Correction ‘but’: כי, כי־אם, and אם־לא

Let’s start with correction ‘but’. Recall that this sort of ‘but’ requires a negation in the preceding clause, and that ‘but’ introduces the (correct) alternative (e.g., “no longer Jacob, but Israel”). There are only 3 instances of correction ‘but’ that overlap in the 3 ET’s of Genesis I looked at:

  • Gen. 24:38, where ‘but’ translates אם־לא;
  • Gen. 32:28 [29], where it translates כי־אם;
  • and Gen. 45:8, where it translates plain כי.

Let’s look at these one at a time. 

The first of these, אם־לא, is only rarely found with the meaning ‘but’. In the 130 instances where the two words occur together in the Hebrew Bible, they almost always mean ‘if not’ (which can also be translated ‘unless’). There are only two places where they introduce an alternative to a preceding negative: in Gen. 24:38 (“[do not take a wife for my son from the daughters of the Canaanites…] but to the house of my brother you shall go” [my translation]) and Ps. 131:2 (“[my heart is not lifted up …] but I have calmed and quieted my soul”).8 אם־לא is never translated by the ESV with an adversative or contrastive ‘but’ in the Old Testament: only corrective.

Like אם־לא, the word כי־אם is translated as (corrective) ‘but’ once in the Genesis corpus (32:28 [29], “your name shall no longer be called Jacob, but Israel), but unlike אם־לא, the word כי־אם is frequently translated as ‘but’ throughout the rest of the Old Testament, too: 76 total times in the ESV, out of a total of 119 occurrences.9 All of the 76 times that כי־אם is translated as ‘but’ are instances of corrective ‘but’, never contrastive or adversative.

Finally, plain כי can also be translated as corrective ‘but’. Although it is translated as ‘but’ only once in my Genesis corpus (Gen. 45:8, “it was not you who sent me here, but God”), it is translated as ‘but’ throughout the entire OT (ESV) 115 times. Of these 115 instances, I find only 17 where it has a contrastive or adversative meaning.10 The remaining 98 instances are all corrective ‘but’, where כי introduces the correct alternative to a previous negation.

Students of Hebrew are no doubt familiar with these meanings for כי and כי־אם. But it would be easy to miss that fact that this so called “contrastive” meaning is almost exclusively reserved for a specific type of construction: one in which there is a previous denial, and כי or כי־אם introduces the asserted alternative. It would be better to talk about the “corrective” meaning of כי or כי־אם (as I’ve done here) rather than the “contrastive” meaning.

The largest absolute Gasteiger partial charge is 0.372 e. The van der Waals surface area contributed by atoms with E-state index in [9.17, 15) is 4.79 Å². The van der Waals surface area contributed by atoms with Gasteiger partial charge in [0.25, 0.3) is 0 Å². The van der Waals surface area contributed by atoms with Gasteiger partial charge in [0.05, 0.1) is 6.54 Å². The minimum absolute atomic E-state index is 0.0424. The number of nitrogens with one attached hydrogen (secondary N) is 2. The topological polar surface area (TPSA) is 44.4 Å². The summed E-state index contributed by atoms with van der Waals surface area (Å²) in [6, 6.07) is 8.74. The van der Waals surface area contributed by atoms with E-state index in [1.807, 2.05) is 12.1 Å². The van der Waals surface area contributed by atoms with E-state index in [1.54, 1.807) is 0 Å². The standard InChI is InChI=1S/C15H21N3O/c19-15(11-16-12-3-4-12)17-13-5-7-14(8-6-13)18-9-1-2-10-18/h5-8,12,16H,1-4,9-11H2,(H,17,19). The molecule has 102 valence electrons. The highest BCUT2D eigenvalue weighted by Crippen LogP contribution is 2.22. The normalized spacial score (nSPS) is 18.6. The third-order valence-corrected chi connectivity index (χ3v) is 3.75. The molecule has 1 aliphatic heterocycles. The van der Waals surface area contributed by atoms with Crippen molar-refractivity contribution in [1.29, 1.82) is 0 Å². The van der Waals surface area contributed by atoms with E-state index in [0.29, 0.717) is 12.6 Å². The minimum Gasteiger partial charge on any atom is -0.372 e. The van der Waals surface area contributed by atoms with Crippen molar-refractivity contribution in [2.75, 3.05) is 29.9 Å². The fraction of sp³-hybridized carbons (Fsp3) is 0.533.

An important question remains: are there any other Hebrew words or constructions that are used for corrective ‘but’? Sort of. Consider Leviticus 19:18: “You shall not take vengeance or bear a grudge [לֹֽא־תִקֹּ֤ם וְלֹֽא־תִטֹּר֙] … [against] your own people, but you shall love [וְאָֽהַבְתָּ֥] your neighbor as yourself.”11 Here the second clause or phrase (the correct alternative), which is introduced in English with ‘but’, is a clause beginning with a w-qatal verb following a negated yiqtol (see, too, Lev. 19:14, 20b-21a): in other words, a simple waw-consecutive. Other standard clause-combining strategies are also available for the “correct alternative” clause (see Lev. 19:15, 17; see, too, Exod. 1:17 for a simple wayyiqtol), none of which is marked in any way: in other words, the correct alternative is simply conjoined or juxtaposed to the negative clause without any special construction. Thus, though these don’t show up much in Genesis, it appears to me that it is quite frequent for English translations to have corrective ‘but’ where the Hebrew has simple waw-consecutive or clause juxtaposition. 

Contrastive ‘but’: The waw-disjunctive

Looking at the second row of Table 1, we see the waw-disjunctive, which accounts for 22 of the 69 instances of ‘but’. Of these 22 instances, 18 (about 80%) can be categorized as contrastive ‘but’, where two people or things are contrasted with each other (e.g., Gen. 40:21, 22: “He restored the chief cupbearer … but the chief baker he hanged [וְאֵ֛ת שַׂ֥ר הָאֹפִ֖ים תָּלָ֑ה],” my translation). This shouldn’t come as a surprise, because one of the functions of the waw-disjunctive is to contrast the topic of the second clause with the topic of the previous clause (see, e.g., Juöun-Muraoka §155.nb; what’s said there about subjects applies to other grammatical positions, too). There are two things to notice here:

First, contrast is not the only use of the waw-disjunctive. In particular, the waw-disjunctive can be used to introduce a new scene (Gen. 3:1); or it can interrupt a sequence of events, either to give background information (Gen. 37:3), or to discuss a roughly simultaneous event (Gen. 22:5). And there are (arguably) other uses, too.